Medicare Advantage Costs
When it comes to Part A and Part B, Medicare Advantage has their patients covered; not to mention, most plans include Part D coverage and additional benefits. Medicare Advantage premiums range from $0 to undefined amounts, depending on the type of plan a patient chooses and the company their plan is provided through. If struggling to understand the costs associated with your Medicare Advantage plan, it’s essential to speak with your insurance provider.
Note: Oak Street Health has providers available to discuss insurance benefits with their patients.
Understanding Prescription Drug Coverage
When it comes to Original Medicare, Part D (prescription drug coverage) is not included. If patients wish to have coverage for their prescription drugs, they can purchase Part D separately. Most Medicare Advantage plans include Part D coverage and other health benefits such as dental, vision, and hearing coverage.
Understanding Provider Coverage
With Original Medicare, patients can visit any provider in the United States that accepts Medicare insurance.
Medicare Advantage plans may have more requirements when it comes to providers because different plan types correspond to specific networks. The two most popular Medicare Advantage plan types are HMO and PPO plans. HMO plans require their clients to have an appointed primary care provider (PCP) and that other medical services are handled in-network. PPO plans do not require clients to have a PCP or to remain in-network for care; however, receiving out-of-network care may be more expensive. To learn more about your provider network and what’s covered within your Medicare Advantage plan, contact an agent from your insurance company.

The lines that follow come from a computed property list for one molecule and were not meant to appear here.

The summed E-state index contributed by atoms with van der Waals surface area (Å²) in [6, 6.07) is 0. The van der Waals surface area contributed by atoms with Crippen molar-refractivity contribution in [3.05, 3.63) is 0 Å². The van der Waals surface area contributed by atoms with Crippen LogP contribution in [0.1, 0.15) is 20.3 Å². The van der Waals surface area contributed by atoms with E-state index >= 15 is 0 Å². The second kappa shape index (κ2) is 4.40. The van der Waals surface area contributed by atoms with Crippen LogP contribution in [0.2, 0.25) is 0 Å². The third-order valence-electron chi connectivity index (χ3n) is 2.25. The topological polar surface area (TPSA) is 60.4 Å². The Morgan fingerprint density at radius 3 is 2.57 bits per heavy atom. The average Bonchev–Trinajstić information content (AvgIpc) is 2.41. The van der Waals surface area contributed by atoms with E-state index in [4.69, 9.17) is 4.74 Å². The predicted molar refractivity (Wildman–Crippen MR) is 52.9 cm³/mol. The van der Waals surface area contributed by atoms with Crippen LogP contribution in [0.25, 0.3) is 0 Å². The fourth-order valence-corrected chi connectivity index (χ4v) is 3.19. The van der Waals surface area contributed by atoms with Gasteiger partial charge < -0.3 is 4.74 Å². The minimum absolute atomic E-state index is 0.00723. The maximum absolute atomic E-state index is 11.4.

Understanding Additional Benefits
It’s common for Medicare Advantage plans to include additional benefits such as dental, hearing, and vision coverage. At times, MA plans may provide benefits such as reduced gym memberships and transportation assistance as well. To learn more about the additional benefits included in your insurance plan, contact your insurance provider.
Understanding Supplemental Insurance Coverage
If a patient has Original Medicare, then they can gain supplemental insurance through a Medigap plan or Medicaid if they’re eligible. A common Medicare supplement is Medigap, also known as MedSupp, and it helps fill Original Medicare coverage gaps for an added monthly premium cost. If a patient is eligible for Medicaid, they can use it as supplemental insurance in tandem with their Medicare policy; this is known as a “dual eligible” insurance program.
Patients cannot use supplemental coverage in addition to a Medicare Advantage plan as it is commonly considered to be a supplemental coverage plan itself. Most Medicare Advantage plans cover the gaps of what Original Medicare offers, which is why it is frequently called Medicare ‘Part C’. For example, Medicare Advantage plans provide prescription drug coverage while Original Medicare does not.
Good health does not come cheap. In fact, national health spending in the United States was around $3.8 trillion in 2019, and it's estimated to grow up to $6.2 trillion by 2028.
Although it’s not extremely common, occasionally healthcare providers may charge patients with Medicare Part B excess charges after their visits.